A topical news quiz on Friday night in which a witty panel are quizzed about the week’s events. Hang on, haven’t we seen this before? For the past 20 years?
Well, the Bubble has a twist. The guests are shut away from the world for a few days beforehand so they are oblivious to the stories, and then have to guess which one of a selection of them is true, and which are false.
Despite a few clunky elements, we enjoyed it. We’re not sure we’ll enjoy it every week, but in this opener the blend of guests and host was perfect.
Host David Mitchell’s awkwardness in chairing proceedings amused through his discomfort in having to control and guide a show rather than the liberation of a panellist who can rant and rave without restriction. A weakness that Reginald D Hunter took full advantage of, hilariously mocking the subdued Mitchell at every opportunity.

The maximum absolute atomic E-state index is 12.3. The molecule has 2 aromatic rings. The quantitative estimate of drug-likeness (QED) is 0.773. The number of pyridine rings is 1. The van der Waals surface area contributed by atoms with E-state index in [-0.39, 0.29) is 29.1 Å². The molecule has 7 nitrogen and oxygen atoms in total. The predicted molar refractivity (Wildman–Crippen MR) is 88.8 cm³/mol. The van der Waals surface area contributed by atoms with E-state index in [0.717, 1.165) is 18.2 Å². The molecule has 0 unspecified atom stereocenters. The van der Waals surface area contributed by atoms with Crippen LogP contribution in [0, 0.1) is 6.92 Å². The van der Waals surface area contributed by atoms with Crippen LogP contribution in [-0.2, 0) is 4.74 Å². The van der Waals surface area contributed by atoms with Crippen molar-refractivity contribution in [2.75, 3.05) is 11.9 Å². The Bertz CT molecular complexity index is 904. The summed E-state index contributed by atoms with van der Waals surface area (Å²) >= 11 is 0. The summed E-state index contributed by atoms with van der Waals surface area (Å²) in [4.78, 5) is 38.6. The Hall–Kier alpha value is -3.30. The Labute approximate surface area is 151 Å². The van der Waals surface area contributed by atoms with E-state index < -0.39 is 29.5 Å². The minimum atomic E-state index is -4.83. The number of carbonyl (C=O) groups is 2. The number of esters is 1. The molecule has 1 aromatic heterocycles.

Victoria Coren’s simmering disdain for the mothers of ‘mumsnet’, whom she vilified for their shameless advertising of their fertility and deluded faith that they are in someway important, was a compelling advert for enforced national sterilisation in the belief that an extinct population is better than a conceited one. And she has a point.
While Frank Skinner picked out the idiosyncrasies in the stories, illuminating their absurdity. In the first round, he guessed that a report on Merseyside Police receiving a fine for using a mini-flying camera without permission because he thought an interview with a solicitor was too real: “No actor would play him that bleak.”
We’re not sure that the guests will be good enough to save it every week. If things get dour, we suppose Mitchell can always storm off on one of his tangential rants about the ridiculousness of the world. The opening news reports, however, were far too long and quite dull, while the show seemed to lack flow. You could see the join between each of the rounds as though the three rounds had been assembled from a much larger kit, most of which had been discarded because of obsolescence.
Although next week we’ll be back. Tempted by the prospect of lines as good as: “The man who has celebrated Christmas every day for 14 years has been found crucified in his back garden.”